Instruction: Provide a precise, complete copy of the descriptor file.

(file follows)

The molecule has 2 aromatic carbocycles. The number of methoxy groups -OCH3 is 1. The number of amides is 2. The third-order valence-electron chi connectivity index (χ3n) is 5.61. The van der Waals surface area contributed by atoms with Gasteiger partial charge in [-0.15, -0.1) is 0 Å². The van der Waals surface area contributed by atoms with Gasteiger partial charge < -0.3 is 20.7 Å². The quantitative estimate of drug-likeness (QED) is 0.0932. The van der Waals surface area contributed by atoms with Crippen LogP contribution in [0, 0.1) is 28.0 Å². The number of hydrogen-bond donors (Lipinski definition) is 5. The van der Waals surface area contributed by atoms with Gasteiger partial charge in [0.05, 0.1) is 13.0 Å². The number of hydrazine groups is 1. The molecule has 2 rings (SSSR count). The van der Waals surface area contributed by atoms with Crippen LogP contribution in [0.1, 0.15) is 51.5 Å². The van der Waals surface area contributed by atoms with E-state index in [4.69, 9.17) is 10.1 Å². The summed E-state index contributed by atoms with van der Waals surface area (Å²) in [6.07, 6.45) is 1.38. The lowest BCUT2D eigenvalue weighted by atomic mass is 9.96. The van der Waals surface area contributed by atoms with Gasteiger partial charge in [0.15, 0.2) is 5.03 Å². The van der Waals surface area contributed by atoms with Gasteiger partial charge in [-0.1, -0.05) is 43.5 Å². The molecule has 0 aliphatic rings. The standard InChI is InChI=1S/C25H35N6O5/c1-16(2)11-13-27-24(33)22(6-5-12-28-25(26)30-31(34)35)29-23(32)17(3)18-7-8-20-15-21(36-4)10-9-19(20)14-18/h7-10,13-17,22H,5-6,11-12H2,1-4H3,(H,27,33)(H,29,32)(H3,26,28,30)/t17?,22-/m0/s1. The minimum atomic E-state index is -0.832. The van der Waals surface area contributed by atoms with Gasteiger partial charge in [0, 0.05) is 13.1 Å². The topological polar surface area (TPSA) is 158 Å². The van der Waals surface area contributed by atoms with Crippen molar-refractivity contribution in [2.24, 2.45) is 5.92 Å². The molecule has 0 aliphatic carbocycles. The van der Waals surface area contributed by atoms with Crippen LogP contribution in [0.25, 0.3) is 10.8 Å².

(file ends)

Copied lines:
The molecule has 2 aromatic carbocycles. The number of methoxy groups -OCH3 is 1. The number of amides is 2. The third-order valence-electron chi connectivity index (χ3n) is 5.61. The van der Waals surface area contributed by atoms with Gasteiger partial charge in [-0.15, -0.1) is 0 Å². The van der Waals surface area contributed by atoms with Gasteiger partial charge < -0.3 is 20.7 Å². The quantitative estimate of drug-likeness (QED) is 0.0932. The van der Waals surface area contributed by atoms with Crippen LogP contribution in [0, 0.1) is 28.0 Å². The number of hydrogen-bond donors (Lipinski definition) is 5. The van der Waals surface area contributed by atoms with Gasteiger partial charge in [0.05, 0.1) is 13.0 Å². The number of hydrazine groups is 1. The molecule has 2 rings (SSSR count). The van der Waals surface area contributed by atoms with Crippen LogP contribution in [0.1, 0.15) is 51.5 Å². The van der Waals surface area contributed by atoms with E-state index in [4.69, 9.17) is 10.1 Å². The summed E-state index contributed by atoms with van der Waals surface area (Å²) in [6.07, 6.45) is 1.38. The lowest BCUT2D eigenvalue weighted by atomic mass is 9.96. The van der Waals surface area contributed by atoms with Gasteiger partial charge in [0.15, 0.2) is 5.03 Å². The van der Waals surface area contributed by atoms with Gasteiger partial charge in [-0.1, -0.05) is 43.5 Å². The molecule has 0 aliphatic rings. The standard InChI is InChI=1S/C25H35N6O5/c1-16(2)11-13-27-24(33)22(6-5-12-28-25(26)30-31(34)35)29-23(32)17(3)18-7-8-20-15-21(36-4)10-9-19(20)14-18/h7-10,13-17,22H,5-6,11-12H2,1-4H3,(H,27,33)(H,29,32)(H3,26,28,30)/t17?,22-/m0/s1. The minimum atomic E-state index is -0.832. The van der Waals surface area contributed by atoms with Gasteiger partial charge in [0, 0.05) is 13.1 Å². The topological polar surface area (TPSA) is 158 Å². The van der Waals surface area contributed by atoms with Crippen molar-refractivity contribution in [2.24, 2.45) is 5.92 Å². The molecule has 0 aliphatic carbocycles. The van der Waals surface area contributed by atoms with Crippen LogP contribution in [0.25, 0.3) is 10.8 Å².